Rosehill College - 17/12/2018

School Context

Rosehill College is a large co-educational secondary school catering for students from Years 9 to 13. The school has a current roll of just over 1700 students, including 25 percent who are ori and 12 percent who have Pacific heritage.

The school’s mission statement is to provide a learning environment where ‘together we create an environment for personal excellence’. It supports the school’s vision of developing critical thinking, connected, global citizens who are lifelong learners. This is underpinned by the key values of manaakitanga, responsibility, respect and care.

The board’s strategic goals are to:

  • provide students with learning opportunities to improve engagement, achievement and individualised pathways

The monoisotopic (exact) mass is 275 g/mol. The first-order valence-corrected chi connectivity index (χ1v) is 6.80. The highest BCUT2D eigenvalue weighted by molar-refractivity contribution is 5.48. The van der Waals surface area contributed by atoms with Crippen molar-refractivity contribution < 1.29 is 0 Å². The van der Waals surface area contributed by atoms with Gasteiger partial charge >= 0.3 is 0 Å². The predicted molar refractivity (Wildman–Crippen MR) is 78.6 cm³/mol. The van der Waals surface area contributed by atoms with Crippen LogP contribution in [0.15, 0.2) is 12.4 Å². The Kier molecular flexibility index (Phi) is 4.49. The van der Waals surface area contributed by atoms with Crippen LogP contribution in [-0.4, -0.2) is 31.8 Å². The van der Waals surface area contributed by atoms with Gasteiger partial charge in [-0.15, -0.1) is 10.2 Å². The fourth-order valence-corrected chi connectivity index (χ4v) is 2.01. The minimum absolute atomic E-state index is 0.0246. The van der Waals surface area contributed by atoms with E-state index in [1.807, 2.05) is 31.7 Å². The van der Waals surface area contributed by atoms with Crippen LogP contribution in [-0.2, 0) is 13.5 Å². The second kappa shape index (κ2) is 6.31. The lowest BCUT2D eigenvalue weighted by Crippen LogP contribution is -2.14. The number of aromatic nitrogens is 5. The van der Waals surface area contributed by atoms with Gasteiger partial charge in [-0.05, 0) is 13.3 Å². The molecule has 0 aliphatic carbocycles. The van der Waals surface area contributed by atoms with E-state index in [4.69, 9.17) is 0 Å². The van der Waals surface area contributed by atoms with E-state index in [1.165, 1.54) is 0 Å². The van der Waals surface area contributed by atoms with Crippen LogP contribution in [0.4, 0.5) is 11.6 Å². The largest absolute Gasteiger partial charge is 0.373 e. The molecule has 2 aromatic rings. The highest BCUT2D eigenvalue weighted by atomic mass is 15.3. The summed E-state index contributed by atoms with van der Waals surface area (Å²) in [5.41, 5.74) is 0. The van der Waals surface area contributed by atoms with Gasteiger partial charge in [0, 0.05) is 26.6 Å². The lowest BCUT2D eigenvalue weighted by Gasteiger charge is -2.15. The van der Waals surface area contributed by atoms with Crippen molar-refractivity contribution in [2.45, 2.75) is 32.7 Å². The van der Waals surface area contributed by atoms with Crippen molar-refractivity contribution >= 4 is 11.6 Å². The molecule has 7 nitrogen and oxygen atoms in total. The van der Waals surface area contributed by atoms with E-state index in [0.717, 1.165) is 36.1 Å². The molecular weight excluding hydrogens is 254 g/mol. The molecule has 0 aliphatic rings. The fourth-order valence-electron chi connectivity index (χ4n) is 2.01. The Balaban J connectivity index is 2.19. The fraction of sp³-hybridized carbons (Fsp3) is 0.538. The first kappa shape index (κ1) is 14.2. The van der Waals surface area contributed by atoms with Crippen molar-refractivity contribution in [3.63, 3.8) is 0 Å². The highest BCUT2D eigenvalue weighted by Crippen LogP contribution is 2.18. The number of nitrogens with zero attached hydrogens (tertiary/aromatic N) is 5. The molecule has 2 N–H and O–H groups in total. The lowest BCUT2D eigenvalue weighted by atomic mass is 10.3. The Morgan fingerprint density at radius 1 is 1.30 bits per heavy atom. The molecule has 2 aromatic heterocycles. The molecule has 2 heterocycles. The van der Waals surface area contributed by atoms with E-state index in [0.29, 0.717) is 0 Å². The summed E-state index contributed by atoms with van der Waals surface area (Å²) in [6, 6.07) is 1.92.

• promote ori and Pacific successful educational and cultural outcomes

  • develop personalised learning pathways

  • provide a supportive learning environment.

Leaders and teachers regularly report to the board schoolwide information about outcomes for students in the following areas:

  • achievement information for students in Years 9 and 10

  • achievement within the New Zealand Qualification framework

  • participation, contribution and engagement information across sporting, arts and cultural areas

  • trends and patterns in retention and attendance.

The school is part of the Rosehill Community of Learning | Kāhui Ako (CoL).

Evaluation Findings

1 Equity and excellence – achievement of valued outcomes for students

1.1 How well is the school achieving equitable and excellent outcomes for all its students?

The school is working towards achieving excellent and equitable outcomes for all students.